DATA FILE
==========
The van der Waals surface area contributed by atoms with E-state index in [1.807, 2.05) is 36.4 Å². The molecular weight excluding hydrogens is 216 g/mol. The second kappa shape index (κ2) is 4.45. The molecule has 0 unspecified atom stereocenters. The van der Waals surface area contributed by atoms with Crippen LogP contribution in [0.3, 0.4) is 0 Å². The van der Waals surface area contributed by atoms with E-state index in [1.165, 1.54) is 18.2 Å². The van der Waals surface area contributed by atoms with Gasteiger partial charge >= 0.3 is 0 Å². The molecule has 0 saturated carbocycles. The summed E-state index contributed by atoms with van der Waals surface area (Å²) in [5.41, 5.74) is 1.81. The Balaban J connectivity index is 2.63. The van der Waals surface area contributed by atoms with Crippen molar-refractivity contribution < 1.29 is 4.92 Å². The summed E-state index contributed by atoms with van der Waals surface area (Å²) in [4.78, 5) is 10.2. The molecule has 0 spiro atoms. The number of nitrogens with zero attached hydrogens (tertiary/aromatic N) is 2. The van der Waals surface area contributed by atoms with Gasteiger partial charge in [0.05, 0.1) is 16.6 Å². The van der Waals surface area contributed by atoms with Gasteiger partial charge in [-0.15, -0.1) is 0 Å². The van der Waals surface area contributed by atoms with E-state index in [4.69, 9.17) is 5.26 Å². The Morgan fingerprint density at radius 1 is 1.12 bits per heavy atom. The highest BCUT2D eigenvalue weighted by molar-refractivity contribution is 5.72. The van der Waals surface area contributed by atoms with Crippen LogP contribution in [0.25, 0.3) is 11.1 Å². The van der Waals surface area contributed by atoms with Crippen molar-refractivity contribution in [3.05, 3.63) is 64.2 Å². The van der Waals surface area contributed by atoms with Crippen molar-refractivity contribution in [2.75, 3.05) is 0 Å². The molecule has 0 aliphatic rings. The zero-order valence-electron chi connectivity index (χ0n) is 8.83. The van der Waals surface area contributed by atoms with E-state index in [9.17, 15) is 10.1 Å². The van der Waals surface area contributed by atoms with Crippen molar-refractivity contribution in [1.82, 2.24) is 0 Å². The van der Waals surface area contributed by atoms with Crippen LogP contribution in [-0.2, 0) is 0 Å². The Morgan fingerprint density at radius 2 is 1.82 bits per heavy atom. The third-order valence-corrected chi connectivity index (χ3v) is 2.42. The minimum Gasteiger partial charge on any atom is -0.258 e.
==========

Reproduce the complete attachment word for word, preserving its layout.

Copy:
The van der Waals surface area contributed by atoms with E-state index in [1.807, 2.05) is 36.4 Å². The molecular weight excluding hydrogens is 216 g/mol. The second kappa shape index (κ2) is 4.45. The molecule has 0 unspecified atom stereocenters. The van der Waals surface area contributed by atoms with Crippen LogP contribution in [0.3, 0.4) is 0 Å². The van der Waals surface area contributed by atoms with E-state index in [1.165, 1.54) is 18.2 Å². The van der Waals surface area contributed by atoms with Gasteiger partial charge >= 0.3 is 0 Å². The molecule has 0 saturated carbocycles. The summed E-state index contributed by atoms with van der Waals surface area (Å²) in [5.41, 5.74) is 1.81. The Balaban J connectivity index is 2.63. The van der Waals surface area contributed by atoms with Crippen molar-refractivity contribution < 1.29 is 4.92 Å². The summed E-state index contributed by atoms with van der Waals surface area (Å²) in [4.78, 5) is 10.2. The molecule has 0 spiro atoms. The number of nitrogens with zero attached hydrogens (tertiary/aromatic N) is 2. The van der Waals surface area contributed by atoms with Gasteiger partial charge in [0.05, 0.1) is 16.6 Å². The van der Waals surface area contributed by atoms with Gasteiger partial charge in [-0.15, -0.1) is 0 Å². The van der Waals surface area contributed by atoms with E-state index in [4.69, 9.17) is 5.26 Å². The Morgan fingerprint density at radius 1 is 1.12 bits per heavy atom. The highest BCUT2D eigenvalue weighted by molar-refractivity contribution is 5.72. The van der Waals surface area contributed by atoms with Crippen LogP contribution in [0.25, 0.3) is 11.1 Å². The van der Waals surface area contributed by atoms with Crippen molar-refractivity contribution in [3.05, 3.63) is 64.2 Å². The van der Waals surface area contributed by atoms with Crippen molar-refractivity contribution in [2.75, 3.05) is 0 Å². The molecule has 0 aliphatic rings. The zero-order valence-electron chi connectivity index (χ0n) is 8.83. The van der Waals surface area contributed by atoms with E-state index in [9.17, 15) is 10.1 Å². The van der Waals surface area contributed by atoms with Crippen molar-refractivity contribution in [1.82, 2.24) is 0 Å². The van der Waals surface area contributed by atoms with Crippen LogP contribution in [-0.2, 0) is 0 Å². The Morgan fingerprint density at radius 2 is 1.82 bits per heavy atom. The third-order valence-corrected chi connectivity index (χ3v) is 2.42. The minimum Gasteiger partial charge on any atom is -0.258 e.